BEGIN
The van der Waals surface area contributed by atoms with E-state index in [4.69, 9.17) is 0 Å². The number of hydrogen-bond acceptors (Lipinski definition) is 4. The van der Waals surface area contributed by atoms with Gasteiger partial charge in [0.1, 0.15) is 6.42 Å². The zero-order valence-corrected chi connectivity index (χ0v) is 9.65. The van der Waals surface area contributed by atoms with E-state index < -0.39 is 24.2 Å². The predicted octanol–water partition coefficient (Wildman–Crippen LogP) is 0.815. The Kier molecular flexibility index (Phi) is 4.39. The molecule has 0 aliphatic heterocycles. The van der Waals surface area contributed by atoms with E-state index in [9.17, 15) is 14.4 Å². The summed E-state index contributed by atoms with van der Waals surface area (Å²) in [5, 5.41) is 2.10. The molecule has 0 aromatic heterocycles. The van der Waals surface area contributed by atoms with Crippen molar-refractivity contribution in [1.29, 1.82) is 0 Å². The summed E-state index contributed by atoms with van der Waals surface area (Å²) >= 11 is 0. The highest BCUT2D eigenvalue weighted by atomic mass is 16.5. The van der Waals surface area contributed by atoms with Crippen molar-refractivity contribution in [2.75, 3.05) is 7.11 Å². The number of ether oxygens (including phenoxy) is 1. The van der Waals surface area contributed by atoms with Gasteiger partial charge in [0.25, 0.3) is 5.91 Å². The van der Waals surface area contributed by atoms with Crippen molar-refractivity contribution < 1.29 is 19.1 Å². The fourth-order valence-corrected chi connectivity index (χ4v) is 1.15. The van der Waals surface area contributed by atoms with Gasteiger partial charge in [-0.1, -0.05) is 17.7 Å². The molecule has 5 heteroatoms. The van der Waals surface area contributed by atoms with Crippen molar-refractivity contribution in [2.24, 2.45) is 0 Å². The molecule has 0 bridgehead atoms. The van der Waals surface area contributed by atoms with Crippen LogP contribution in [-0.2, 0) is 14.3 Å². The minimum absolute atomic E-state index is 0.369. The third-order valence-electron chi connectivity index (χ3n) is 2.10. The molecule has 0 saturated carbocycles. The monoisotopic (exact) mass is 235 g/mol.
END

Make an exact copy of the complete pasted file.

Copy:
The van der Waals surface area contributed by atoms with E-state index in [4.69, 9.17) is 0 Å². The number of hydrogen-bond acceptors (Lipinski definition) is 4. The van der Waals surface area contributed by atoms with Gasteiger partial charge in [0.1, 0.15) is 6.42 Å². The zero-order valence-corrected chi connectivity index (χ0v) is 9.65. The van der Waals surface area contributed by atoms with E-state index < -0.39 is 24.2 Å². The predicted octanol–water partition coefficient (Wildman–Crippen LogP) is 0.815. The Kier molecular flexibility index (Phi) is 4.39. The molecule has 0 aliphatic heterocycles. The van der Waals surface area contributed by atoms with E-state index in [9.17, 15) is 14.4 Å². The summed E-state index contributed by atoms with van der Waals surface area (Å²) in [5, 5.41) is 2.10. The molecule has 0 aromatic heterocycles. The van der Waals surface area contributed by atoms with Crippen molar-refractivity contribution in [1.29, 1.82) is 0 Å². The summed E-state index contributed by atoms with van der Waals surface area (Å²) >= 11 is 0. The highest BCUT2D eigenvalue weighted by atomic mass is 16.5. The van der Waals surface area contributed by atoms with Crippen molar-refractivity contribution in [2.75, 3.05) is 7.11 Å². The number of ether oxygens (including phenoxy) is 1. The van der Waals surface area contributed by atoms with Gasteiger partial charge in [0.25, 0.3) is 5.91 Å². The van der Waals surface area contributed by atoms with Crippen molar-refractivity contribution < 1.29 is 19.1 Å². The fourth-order valence-corrected chi connectivity index (χ4v) is 1.15. The van der Waals surface area contributed by atoms with Gasteiger partial charge in [-0.1, -0.05) is 17.7 Å². The molecule has 5 heteroatoms. The van der Waals surface area contributed by atoms with Crippen molar-refractivity contribution in [2.24, 2.45) is 0 Å². The molecule has 0 bridgehead atoms. The van der Waals surface area contributed by atoms with Crippen LogP contribution in [-0.2, 0) is 14.3 Å². The minimum absolute atomic E-state index is 0.369. The third-order valence-electron chi connectivity index (χ3n) is 2.10. The molecule has 0 saturated carbocycles. The monoisotopic (exact) mass is 235 g/mol.